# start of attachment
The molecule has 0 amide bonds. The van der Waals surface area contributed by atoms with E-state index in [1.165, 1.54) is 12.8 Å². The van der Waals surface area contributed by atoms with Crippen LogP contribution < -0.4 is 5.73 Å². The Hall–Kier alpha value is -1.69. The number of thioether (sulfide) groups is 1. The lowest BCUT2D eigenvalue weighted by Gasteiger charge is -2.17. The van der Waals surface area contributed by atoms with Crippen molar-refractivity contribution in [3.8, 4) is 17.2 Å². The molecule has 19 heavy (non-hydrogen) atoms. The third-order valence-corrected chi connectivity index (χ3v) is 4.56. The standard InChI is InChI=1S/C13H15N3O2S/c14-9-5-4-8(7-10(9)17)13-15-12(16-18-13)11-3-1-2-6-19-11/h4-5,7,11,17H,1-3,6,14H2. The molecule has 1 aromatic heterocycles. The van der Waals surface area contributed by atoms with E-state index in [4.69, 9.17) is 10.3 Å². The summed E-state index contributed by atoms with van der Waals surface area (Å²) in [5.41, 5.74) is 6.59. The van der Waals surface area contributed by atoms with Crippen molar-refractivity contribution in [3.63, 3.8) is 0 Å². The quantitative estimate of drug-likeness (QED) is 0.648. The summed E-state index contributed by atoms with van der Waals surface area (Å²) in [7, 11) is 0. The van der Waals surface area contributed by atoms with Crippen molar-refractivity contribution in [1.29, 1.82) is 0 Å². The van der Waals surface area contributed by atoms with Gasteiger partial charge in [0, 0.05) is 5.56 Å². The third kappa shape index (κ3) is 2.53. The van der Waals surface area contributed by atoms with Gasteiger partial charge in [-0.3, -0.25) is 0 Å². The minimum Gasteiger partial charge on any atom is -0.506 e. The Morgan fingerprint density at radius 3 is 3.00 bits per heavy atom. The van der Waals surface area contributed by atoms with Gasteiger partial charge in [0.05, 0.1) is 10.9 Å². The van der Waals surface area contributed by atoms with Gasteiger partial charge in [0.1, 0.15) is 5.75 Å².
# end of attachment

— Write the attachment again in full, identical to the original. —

The molecule has 0 amide bonds. The van der Waals surface area contributed by atoms with E-state index in [1.165, 1.54) is 12.8 Å². The van der Waals surface area contributed by atoms with Crippen LogP contribution < -0.4 is 5.73 Å². The Hall–Kier alpha value is -1.69. The number of thioether (sulfide) groups is 1. The lowest BCUT2D eigenvalue weighted by Gasteiger charge is -2.17. The van der Waals surface area contributed by atoms with Crippen molar-refractivity contribution in [3.8, 4) is 17.2 Å². The molecule has 19 heavy (non-hydrogen) atoms. The third-order valence-corrected chi connectivity index (χ3v) is 4.56. The standard InChI is InChI=1S/C13H15N3O2S/c14-9-5-4-8(7-10(9)17)13-15-12(16-18-13)11-3-1-2-6-19-11/h4-5,7,11,17H,1-3,6,14H2. The molecule has 1 aromatic heterocycles. The van der Waals surface area contributed by atoms with E-state index in [4.69, 9.17) is 10.3 Å². The summed E-state index contributed by atoms with van der Waals surface area (Å²) in [5.41, 5.74) is 6.59. The van der Waals surface area contributed by atoms with Crippen molar-refractivity contribution in [3.63, 3.8) is 0 Å². The quantitative estimate of drug-likeness (QED) is 0.648. The summed E-state index contributed by atoms with van der Waals surface area (Å²) in [7, 11) is 0. The van der Waals surface area contributed by atoms with Crippen molar-refractivity contribution in [1.29, 1.82) is 0 Å². The van der Waals surface area contributed by atoms with Gasteiger partial charge in [0, 0.05) is 5.56 Å². The third kappa shape index (κ3) is 2.53. The van der Waals surface area contributed by atoms with Gasteiger partial charge in [-0.3, -0.25) is 0 Å². The minimum Gasteiger partial charge on any atom is -0.506 e. The Morgan fingerprint density at radius 3 is 3.00 bits per heavy atom. The van der Waals surface area contributed by atoms with Gasteiger partial charge in [0.05, 0.1) is 10.9 Å². The van der Waals surface area contributed by atoms with Gasteiger partial charge in [0.1, 0.15) is 5.75 Å².